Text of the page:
Among the many gifts God gave Moses, his rod was a tangible object that he could use any way he chose in order to release God’s power. He usually used it wisely and with great effect. Sometimes he did not use it wisely, and it got him in trouble.
His best-known mistake came when God told him to speak to a rock so that water would come from it.… Read the rest
“Hezekiah received the letter from the messengers and read it. Then he went up to the temple of the LORD and spread it out before the LORD.” — 2 Kings 19:14 (NIV)
Poor Hezekiah. He’s known as one of the good kings of Judah, but his father Ahaz was surely the worst. Ahaz inherited a secure and independent kingdom and by his idolatry and cowardice reduced it to a tributary of Assyria. Assyria, in turn, had little interest in having smaller states paying tribute. It wanted to conquer them all and rule directly.
Hezekiah trusted God more than any other king of Judah before or after him, and eventually rebelled as the Lord prospered him (2 Kings 18:5-7).… Read the rest
When Jesus entered Jerusalem on Palm Sunday, his admirers expected that he would eventually be crowned king and begin the process of freeing the land from Roman occupation. His disciples expected to occupy important cabinet ministries in the kingdom .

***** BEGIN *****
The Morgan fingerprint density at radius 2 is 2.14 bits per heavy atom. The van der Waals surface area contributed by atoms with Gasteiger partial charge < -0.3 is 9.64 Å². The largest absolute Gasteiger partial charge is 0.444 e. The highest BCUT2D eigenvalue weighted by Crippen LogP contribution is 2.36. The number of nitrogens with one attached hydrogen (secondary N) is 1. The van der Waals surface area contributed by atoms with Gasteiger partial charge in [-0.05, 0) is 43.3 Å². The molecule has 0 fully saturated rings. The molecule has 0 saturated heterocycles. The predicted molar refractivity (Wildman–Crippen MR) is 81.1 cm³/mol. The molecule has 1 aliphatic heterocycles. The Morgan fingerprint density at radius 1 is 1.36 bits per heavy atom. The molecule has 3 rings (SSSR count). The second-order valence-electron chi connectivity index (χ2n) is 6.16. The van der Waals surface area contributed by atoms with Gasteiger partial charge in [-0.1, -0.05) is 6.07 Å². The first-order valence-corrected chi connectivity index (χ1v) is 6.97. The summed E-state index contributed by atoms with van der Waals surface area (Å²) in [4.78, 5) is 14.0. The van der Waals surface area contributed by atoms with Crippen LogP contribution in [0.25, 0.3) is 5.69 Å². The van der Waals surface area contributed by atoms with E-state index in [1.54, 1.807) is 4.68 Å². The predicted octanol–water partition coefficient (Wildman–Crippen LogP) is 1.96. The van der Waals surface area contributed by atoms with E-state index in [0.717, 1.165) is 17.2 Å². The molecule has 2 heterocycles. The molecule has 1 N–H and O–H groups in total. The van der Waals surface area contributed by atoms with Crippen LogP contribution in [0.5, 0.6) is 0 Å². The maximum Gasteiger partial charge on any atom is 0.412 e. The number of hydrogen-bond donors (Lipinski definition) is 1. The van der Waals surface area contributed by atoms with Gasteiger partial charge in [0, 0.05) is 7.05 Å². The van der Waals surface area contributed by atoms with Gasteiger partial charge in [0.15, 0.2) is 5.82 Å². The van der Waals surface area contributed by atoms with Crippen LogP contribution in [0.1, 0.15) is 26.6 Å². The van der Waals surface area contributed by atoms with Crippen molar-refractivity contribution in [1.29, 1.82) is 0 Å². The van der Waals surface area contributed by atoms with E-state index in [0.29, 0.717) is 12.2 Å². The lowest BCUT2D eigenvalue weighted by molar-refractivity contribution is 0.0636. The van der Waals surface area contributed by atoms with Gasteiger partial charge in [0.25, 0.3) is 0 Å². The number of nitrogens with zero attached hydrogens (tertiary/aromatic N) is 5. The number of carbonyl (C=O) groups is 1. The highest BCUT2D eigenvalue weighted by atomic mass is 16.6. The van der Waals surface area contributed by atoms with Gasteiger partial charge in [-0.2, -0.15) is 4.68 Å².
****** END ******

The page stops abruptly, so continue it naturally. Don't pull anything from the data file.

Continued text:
Jesus didn’t behave much like a king. By the end of the week, it no longer looked like he planned to live up to expectations. Perhaps Judas acted as he did trying to force Jesus’ hand.
On Thursday night, Jesus hosted a pre-Passover meal and behaved very strangely and started talking somberly about death. All of the disciples’ expectations and hopes were dashed when Judas led soldiers to capture him.… Read the rest
“I felt I had to write and urge you to contend for the faith that was once for all entrusted to the saints.” — Jude 3
Isn’t it amazing how many people hold the truth in utter contempt? Plenty of people try to make the case that the Holocaust never happened, even though survivors live to this day, the sites of concentration camps still stand, and many eyewitnesses have left both written and photographic accounts of what they experienced or saw.
It’s nothing new. Other examples have occurred throughout history. In New Testament times, while people who had personal memories of Jesus and his teachings still lived, false teachers dared to offer their version of his life and ministry as an alternative.… Read the rest
“Let us fix our eyes on Jesus, the author and perfecter of our faith, who for the joy set before him endured the cross, scorning its shame, and sat down at the right hand of the throne of God.” — Hebrews 12:2
“Do not fear, for you will not be ashamed nor be disgraced, for you will not be put to shame; for you will forget the shame of your youth and will remember the reproach of your widowhood no more.” — Isaiah 54:4
It may seem we’ve landed in a world without shame. Couples are no longer ashamed to live together without being married; women are no longer ashamed to bear children out of wedlock, and so on.… Read the rest